Now it's true the Dodgers are struggling against lefties, and Lester is one of the best out there. But this is also a seven-game series, and Lester is the Cubs' only lefty starter. It's also true the Cubs have great lefty relievers HOLY SMOKES MAYBE THE BILLS AND CHAD ARE RIGHT (cries)

(takes drink, clears throat) Sorry about that — it's too easy to doubt our team. I would know, having tossed in the towel when the Nats had a 2-1 NLDS lead. But they play the games for a reason, as they say (who is "they"?) and the Boys in Blue haven't disappointed yet. GO BLUE!

Clayton, Hands Up

For the next 12 Hours, you can purchase this limited edition "Topps Now" card commemorating Clayton's NLDS Clinching Save.

But wait, there's more!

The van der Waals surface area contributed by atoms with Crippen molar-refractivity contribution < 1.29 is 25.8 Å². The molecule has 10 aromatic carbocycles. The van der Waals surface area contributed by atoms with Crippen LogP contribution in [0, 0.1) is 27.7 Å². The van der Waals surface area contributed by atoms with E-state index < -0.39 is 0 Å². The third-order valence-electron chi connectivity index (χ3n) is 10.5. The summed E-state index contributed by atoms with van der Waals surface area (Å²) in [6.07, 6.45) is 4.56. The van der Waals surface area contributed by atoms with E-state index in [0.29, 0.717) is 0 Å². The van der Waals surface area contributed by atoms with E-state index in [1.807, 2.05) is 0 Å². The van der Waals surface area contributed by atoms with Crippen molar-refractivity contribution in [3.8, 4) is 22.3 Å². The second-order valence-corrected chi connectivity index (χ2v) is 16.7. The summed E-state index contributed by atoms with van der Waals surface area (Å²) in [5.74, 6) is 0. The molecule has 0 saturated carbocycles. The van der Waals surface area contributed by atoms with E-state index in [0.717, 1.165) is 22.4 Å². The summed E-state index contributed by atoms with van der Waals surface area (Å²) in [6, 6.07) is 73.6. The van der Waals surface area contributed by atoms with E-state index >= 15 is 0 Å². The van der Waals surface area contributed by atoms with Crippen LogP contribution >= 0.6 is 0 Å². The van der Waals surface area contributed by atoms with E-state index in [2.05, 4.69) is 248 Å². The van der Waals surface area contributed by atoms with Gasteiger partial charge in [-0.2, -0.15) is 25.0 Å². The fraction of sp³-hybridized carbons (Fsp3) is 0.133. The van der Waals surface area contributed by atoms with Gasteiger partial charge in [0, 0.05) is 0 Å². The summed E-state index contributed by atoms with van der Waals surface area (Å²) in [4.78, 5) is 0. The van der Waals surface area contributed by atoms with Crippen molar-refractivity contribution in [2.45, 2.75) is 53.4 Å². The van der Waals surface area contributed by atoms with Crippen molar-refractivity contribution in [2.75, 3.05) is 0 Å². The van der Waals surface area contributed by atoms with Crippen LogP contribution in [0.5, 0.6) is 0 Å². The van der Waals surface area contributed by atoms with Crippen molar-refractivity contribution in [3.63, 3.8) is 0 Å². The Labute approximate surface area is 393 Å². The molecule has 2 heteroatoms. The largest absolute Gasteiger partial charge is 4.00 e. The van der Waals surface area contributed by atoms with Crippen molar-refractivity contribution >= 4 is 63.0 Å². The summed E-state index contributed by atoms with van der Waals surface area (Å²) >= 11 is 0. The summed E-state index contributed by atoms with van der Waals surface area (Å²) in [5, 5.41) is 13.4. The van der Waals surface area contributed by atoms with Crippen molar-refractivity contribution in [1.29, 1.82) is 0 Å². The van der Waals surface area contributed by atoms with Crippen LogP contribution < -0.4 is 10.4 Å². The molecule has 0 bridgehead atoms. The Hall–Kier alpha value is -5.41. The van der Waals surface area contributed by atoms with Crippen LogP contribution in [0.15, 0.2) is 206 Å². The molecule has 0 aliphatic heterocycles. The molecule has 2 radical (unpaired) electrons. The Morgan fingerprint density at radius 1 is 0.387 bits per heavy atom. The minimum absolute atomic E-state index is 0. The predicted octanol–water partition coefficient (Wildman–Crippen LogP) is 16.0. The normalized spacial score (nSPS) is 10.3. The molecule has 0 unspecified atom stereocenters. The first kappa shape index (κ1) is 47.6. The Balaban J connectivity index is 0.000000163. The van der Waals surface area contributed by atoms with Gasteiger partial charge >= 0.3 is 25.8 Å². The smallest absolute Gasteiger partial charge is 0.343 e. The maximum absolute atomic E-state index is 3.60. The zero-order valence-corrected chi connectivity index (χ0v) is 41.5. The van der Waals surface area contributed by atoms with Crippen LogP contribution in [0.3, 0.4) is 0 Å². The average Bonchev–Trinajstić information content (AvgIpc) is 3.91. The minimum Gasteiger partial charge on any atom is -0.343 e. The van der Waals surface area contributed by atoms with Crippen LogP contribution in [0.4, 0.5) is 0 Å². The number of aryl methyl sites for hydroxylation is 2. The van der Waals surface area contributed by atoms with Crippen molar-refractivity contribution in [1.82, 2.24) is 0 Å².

They apparently released a Topps Now Card for every single Game 5 play. Not that I'm complaining.

Including multiple signed versions of Clayton striking a pose.

Here's to you, Mister Kershaw! Hands Up, Baby!

Friday, October 14, 2016

Okay, Dodgers It Is.

Go ahead and try on your own.

Post-NLCS Game 5 Thread: Dodgers 4, Nationals 3; Dodgers Advance to NLCS in Thriller

DODGERS 4, NATIONALS 3 (video recap)

In the longest nine-inning game in MLB postseason history, the Dodgers beat the heavily-favored Washington Nationals on the road, besting the Nats' ace with an incredible patchwork of pitchers and unconventional lineup changes. I would call this the best Dodgers playoff game I have ever watched, but the truth is, I couldn't peek between my fingers for some of the ABs because I could feel my heart beating in my throat. But here's some of the scenes I do remember (along with plenty of links representing some, but not all, of the reading I did on this in the past 24 hours):